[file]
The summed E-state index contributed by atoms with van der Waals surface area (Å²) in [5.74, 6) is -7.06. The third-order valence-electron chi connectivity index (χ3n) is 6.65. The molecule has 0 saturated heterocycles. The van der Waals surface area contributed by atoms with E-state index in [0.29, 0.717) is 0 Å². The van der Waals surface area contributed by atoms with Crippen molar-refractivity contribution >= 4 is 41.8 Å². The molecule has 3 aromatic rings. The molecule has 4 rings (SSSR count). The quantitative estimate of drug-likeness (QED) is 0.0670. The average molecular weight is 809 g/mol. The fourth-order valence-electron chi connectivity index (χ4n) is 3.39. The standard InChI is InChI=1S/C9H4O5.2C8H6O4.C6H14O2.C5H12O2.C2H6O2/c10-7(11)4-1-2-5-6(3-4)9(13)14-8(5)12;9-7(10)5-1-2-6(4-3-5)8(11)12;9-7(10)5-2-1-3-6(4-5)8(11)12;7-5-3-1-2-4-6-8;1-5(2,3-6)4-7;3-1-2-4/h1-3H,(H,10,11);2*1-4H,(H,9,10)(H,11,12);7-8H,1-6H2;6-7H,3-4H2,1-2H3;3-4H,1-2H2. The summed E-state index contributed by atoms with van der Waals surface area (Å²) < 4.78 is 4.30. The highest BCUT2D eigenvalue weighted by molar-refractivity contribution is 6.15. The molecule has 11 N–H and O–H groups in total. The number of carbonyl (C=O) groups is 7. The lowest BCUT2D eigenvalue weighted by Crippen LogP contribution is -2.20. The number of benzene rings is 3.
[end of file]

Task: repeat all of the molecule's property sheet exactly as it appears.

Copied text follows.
The summed E-state index contributed by atoms with van der Waals surface area (Å²) in [5.74, 6) is -7.06. The third-order valence-electron chi connectivity index (χ3n) is 6.65. The molecule has 0 saturated heterocycles. The van der Waals surface area contributed by atoms with E-state index in [0.29, 0.717) is 0 Å². The van der Waals surface area contributed by atoms with Crippen molar-refractivity contribution >= 4 is 41.8 Å². The molecule has 3 aromatic rings. The molecule has 4 rings (SSSR count). The quantitative estimate of drug-likeness (QED) is 0.0670. The average molecular weight is 809 g/mol. The fourth-order valence-electron chi connectivity index (χ4n) is 3.39. The standard InChI is InChI=1S/C9H4O5.2C8H6O4.C6H14O2.C5H12O2.C2H6O2/c10-7(11)4-1-2-5-6(3-4)9(13)14-8(5)12;9-7(10)5-1-2-6(4-3-5)8(11)12;9-7(10)5-2-1-3-6(4-5)8(11)12;7-5-3-1-2-4-6-8;1-5(2,3-6)4-7;3-1-2-4/h1-3H,(H,10,11);2*1-4H,(H,9,10)(H,11,12);7-8H,1-6H2;6-7H,3-4H2,1-2H3;3-4H,1-2H2. The summed E-state index contributed by atoms with van der Waals surface area (Å²) < 4.78 is 4.30. The highest BCUT2D eigenvalue weighted by molar-refractivity contribution is 6.15. The molecule has 11 N–H and O–H groups in total. The number of carbonyl (C=O) groups is 7. The lowest BCUT2D eigenvalue weighted by Crippen LogP contribution is -2.20. The number of benzene rings is 3.